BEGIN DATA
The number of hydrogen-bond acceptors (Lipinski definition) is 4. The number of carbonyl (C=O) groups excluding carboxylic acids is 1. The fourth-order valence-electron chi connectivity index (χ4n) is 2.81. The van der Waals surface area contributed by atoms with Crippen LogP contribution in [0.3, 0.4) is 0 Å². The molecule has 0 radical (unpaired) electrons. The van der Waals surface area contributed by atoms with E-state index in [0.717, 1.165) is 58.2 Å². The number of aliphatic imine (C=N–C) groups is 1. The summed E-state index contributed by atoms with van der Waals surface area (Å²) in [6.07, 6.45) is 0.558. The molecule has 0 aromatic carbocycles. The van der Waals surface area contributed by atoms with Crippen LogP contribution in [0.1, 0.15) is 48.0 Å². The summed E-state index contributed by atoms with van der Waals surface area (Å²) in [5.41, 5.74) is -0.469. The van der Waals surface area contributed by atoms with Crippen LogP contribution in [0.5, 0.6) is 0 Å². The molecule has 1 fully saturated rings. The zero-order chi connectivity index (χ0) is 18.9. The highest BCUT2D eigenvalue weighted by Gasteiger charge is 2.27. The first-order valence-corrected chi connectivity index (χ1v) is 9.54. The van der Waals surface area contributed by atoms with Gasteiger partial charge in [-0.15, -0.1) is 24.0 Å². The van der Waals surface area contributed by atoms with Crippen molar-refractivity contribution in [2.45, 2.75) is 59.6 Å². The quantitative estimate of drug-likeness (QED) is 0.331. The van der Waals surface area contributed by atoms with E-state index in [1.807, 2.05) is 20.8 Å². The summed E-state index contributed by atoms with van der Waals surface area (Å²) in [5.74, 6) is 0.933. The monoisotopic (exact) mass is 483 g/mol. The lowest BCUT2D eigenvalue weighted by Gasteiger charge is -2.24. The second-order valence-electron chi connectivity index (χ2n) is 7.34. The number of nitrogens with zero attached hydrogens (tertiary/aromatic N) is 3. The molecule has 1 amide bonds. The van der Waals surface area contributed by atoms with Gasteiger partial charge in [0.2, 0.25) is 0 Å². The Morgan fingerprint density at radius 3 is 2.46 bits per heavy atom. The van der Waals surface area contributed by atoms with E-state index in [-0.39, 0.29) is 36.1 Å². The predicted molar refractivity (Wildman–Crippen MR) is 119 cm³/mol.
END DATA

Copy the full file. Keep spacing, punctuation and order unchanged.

The number of hydrogen-bond acceptors (Lipinski definition) is 4. The number of carbonyl (C=O) groups excluding carboxylic acids is 1. The fourth-order valence-electron chi connectivity index (χ4n) is 2.81. The van der Waals surface area contributed by atoms with Crippen LogP contribution in [0.3, 0.4) is 0 Å². The molecule has 0 radical (unpaired) electrons. The van der Waals surface area contributed by atoms with E-state index in [0.717, 1.165) is 58.2 Å². The number of aliphatic imine (C=N–C) groups is 1. The summed E-state index contributed by atoms with van der Waals surface area (Å²) in [6.07, 6.45) is 0.558. The molecule has 0 aromatic carbocycles. The van der Waals surface area contributed by atoms with Crippen LogP contribution in [0.1, 0.15) is 48.0 Å². The summed E-state index contributed by atoms with van der Waals surface area (Å²) in [5.41, 5.74) is -0.469. The van der Waals surface area contributed by atoms with Crippen LogP contribution in [0.5, 0.6) is 0 Å². The molecule has 1 fully saturated rings. The zero-order chi connectivity index (χ0) is 18.9. The highest BCUT2D eigenvalue weighted by Gasteiger charge is 2.27. The first-order valence-corrected chi connectivity index (χ1v) is 9.54. The van der Waals surface area contributed by atoms with Gasteiger partial charge in [-0.15, -0.1) is 24.0 Å². The van der Waals surface area contributed by atoms with Crippen molar-refractivity contribution in [2.45, 2.75) is 59.6 Å². The quantitative estimate of drug-likeness (QED) is 0.331. The van der Waals surface area contributed by atoms with E-state index in [1.807, 2.05) is 20.8 Å². The summed E-state index contributed by atoms with van der Waals surface area (Å²) in [5.74, 6) is 0.933. The monoisotopic (exact) mass is 483 g/mol. The lowest BCUT2D eigenvalue weighted by Gasteiger charge is -2.24. The second-order valence-electron chi connectivity index (χ2n) is 7.34. The number of nitrogens with zero attached hydrogens (tertiary/aromatic N) is 3. The molecule has 1 amide bonds. The van der Waals surface area contributed by atoms with Gasteiger partial charge in [0.2, 0.25) is 0 Å². The Morgan fingerprint density at radius 3 is 2.46 bits per heavy atom. The van der Waals surface area contributed by atoms with E-state index in [-0.39, 0.29) is 36.1 Å². The predicted molar refractivity (Wildman–Crippen MR) is 119 cm³/mol.